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What Is An SDSL Line?

May 27, 2008
SDSL Broadband (known as; Symmetric Digital Subscriber Line) can provide you with high speed internet access over ordinary copper telephone wires. It is primarily used by small to medium businesses. These broadband connections allow an equal download and upload speed. For many small business and at home workers this type of broadband offers a convenient, affordable replacement for ADSL and still falls under the price margin of a T1 connection.

Unlike the other DSL connections, an exclusive dedicated copper pair-line is required because with this technology there is no sharing of line resources, this then hinders the use of other phone and fax line services. Although a SDSL Broadband line is dedicated, there is no actual special wiring involved; the broadband line uses the same type of copper wiring as voice phone lines. Therefore connection speeds are similar to other DSL connections, ranging from 512k to 2MB. Also, the inclusive nature of this broadband service eliminates the need for the use of a Microfilter.

A SDSL Broadband line runs from the Central Office Hub to a standalone DSL modem at the users end. The length of the line is directly inversed in concern with the connection speed; that is the further away from the Central Office, the longer the broadband line wire and the less speed available for use. Thus the fastest speed you can get all depends on the distance between Central Office and the DSL modem; this distance is the length of the copper pair, which is probably more than the direct, straight line distance.

The central office hub is usually located in the city centre or in the business district of a community. If the Central Office is too far, providers sometimes may consider putting in a "remote central office", also called a Remote DSLAM. If a remote DSLAM is installed, the copper distance starts from the remote Central Office instead of the main Central Office. These are usually installed where there is a high concentration of potential customers.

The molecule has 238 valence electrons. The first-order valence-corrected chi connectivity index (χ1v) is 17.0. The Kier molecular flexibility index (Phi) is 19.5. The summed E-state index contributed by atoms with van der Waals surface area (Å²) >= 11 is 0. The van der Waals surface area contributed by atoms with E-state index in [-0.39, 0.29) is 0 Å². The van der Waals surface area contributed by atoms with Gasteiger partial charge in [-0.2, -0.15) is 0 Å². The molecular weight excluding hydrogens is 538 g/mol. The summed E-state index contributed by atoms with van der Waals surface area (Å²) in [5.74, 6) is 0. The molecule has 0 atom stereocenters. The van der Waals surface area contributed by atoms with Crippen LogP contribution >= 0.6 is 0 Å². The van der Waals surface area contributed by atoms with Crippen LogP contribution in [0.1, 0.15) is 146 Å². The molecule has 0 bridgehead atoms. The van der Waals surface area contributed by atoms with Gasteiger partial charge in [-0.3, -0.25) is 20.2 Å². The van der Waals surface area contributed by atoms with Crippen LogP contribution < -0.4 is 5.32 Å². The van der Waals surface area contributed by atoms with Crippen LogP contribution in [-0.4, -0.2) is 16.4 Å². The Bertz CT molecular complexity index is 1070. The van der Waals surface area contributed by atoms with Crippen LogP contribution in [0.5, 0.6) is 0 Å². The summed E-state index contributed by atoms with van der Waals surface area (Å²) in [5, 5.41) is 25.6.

In some very rare instances, very few clients might not be able to get SDSL Broadband connection because of their location. This may be due to them being is too far away from the Central Office and the installation of a remote DSLAM is impractical. Also, sometimes the lines have impairments that prevent having a suitable all copper connection, which oppose the purpose of a SDSL Broadband connection which aims to utilise the whole bandwidth of the copper pair-line. In such cases, other DSL Broadband connections should be sought after.

SDSL Broadband line consumption usually requires users to install separate or even second phone lines. Installation of such a line is pretty basic and not very complicated because of the similarities between regular phone and fax services lines and the SDSL Broadband line. Because this broadband has a higher monthly cost than a residential DSL, the providers will tend to work harder to make sure the installation is successful and glitch free for the duration of the line usage.
About the Author
Derek Rogers is a freelance writer who writes for a number of UK businesses. For Business Internet Services he recommends Iconnyx, a leading SDSL provider.
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